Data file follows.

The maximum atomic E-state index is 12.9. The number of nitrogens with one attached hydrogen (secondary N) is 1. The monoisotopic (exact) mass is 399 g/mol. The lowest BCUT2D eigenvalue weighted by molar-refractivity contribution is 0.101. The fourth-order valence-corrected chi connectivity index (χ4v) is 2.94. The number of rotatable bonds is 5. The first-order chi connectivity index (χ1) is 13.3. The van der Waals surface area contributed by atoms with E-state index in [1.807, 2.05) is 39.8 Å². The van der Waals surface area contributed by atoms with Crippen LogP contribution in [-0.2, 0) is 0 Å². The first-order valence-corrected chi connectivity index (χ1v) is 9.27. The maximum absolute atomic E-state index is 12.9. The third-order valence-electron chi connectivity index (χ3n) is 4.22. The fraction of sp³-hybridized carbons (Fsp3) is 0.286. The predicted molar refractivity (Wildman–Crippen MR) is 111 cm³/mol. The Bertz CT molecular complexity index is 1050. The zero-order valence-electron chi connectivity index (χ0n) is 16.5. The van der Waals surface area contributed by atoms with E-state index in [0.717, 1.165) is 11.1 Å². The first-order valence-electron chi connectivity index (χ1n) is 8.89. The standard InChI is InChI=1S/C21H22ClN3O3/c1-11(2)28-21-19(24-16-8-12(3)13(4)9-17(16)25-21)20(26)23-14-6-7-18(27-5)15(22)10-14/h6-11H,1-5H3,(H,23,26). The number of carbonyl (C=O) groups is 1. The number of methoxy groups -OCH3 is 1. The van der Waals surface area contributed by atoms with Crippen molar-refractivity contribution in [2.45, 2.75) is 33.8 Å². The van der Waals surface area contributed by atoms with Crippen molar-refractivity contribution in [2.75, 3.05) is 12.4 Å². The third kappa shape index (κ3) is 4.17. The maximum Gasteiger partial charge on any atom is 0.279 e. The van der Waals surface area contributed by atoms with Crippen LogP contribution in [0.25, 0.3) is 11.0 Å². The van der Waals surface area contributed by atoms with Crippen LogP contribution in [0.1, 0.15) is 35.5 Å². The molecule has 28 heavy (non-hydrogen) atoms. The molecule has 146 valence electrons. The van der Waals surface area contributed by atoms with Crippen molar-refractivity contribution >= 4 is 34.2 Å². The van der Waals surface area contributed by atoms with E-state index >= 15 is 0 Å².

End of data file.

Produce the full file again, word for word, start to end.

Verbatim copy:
The maximum atomic E-state index is 12.9. The number of nitrogens with one attached hydrogen (secondary N) is 1. The monoisotopic (exact) mass is 399 g/mol. The lowest BCUT2D eigenvalue weighted by molar-refractivity contribution is 0.101. The fourth-order valence-corrected chi connectivity index (χ4v) is 2.94. The number of rotatable bonds is 5. The first-order chi connectivity index (χ1) is 13.3. The van der Waals surface area contributed by atoms with E-state index in [1.807, 2.05) is 39.8 Å². The van der Waals surface area contributed by atoms with Crippen LogP contribution in [-0.2, 0) is 0 Å². The first-order valence-corrected chi connectivity index (χ1v) is 9.27. The maximum absolute atomic E-state index is 12.9. The third-order valence-electron chi connectivity index (χ3n) is 4.22. The fraction of sp³-hybridized carbons (Fsp3) is 0.286. The predicted molar refractivity (Wildman–Crippen MR) is 111 cm³/mol. The Bertz CT molecular complexity index is 1050. The zero-order valence-electron chi connectivity index (χ0n) is 16.5. The van der Waals surface area contributed by atoms with E-state index in [0.717, 1.165) is 11.1 Å². The first-order valence-electron chi connectivity index (χ1n) is 8.89. The standard InChI is InChI=1S/C21H22ClN3O3/c1-11(2)28-21-19(24-16-8-12(3)13(4)9-17(16)25-21)20(26)23-14-6-7-18(27-5)15(22)10-14/h6-11H,1-5H3,(H,23,26). The number of carbonyl (C=O) groups is 1. The number of methoxy groups -OCH3 is 1. The van der Waals surface area contributed by atoms with Crippen molar-refractivity contribution in [2.45, 2.75) is 33.8 Å². The van der Waals surface area contributed by atoms with Crippen molar-refractivity contribution in [2.75, 3.05) is 12.4 Å². The third kappa shape index (κ3) is 4.17. The maximum Gasteiger partial charge on any atom is 0.279 e. The van der Waals surface area contributed by atoms with Crippen LogP contribution in [0.25, 0.3) is 11.0 Å². The van der Waals surface area contributed by atoms with Crippen LogP contribution in [0.1, 0.15) is 35.5 Å². The molecule has 28 heavy (non-hydrogen) atoms. The molecule has 146 valence electrons. The van der Waals surface area contributed by atoms with Crippen molar-refractivity contribution >= 4 is 34.2 Å². The van der Waals surface area contributed by atoms with E-state index >= 15 is 0 Å².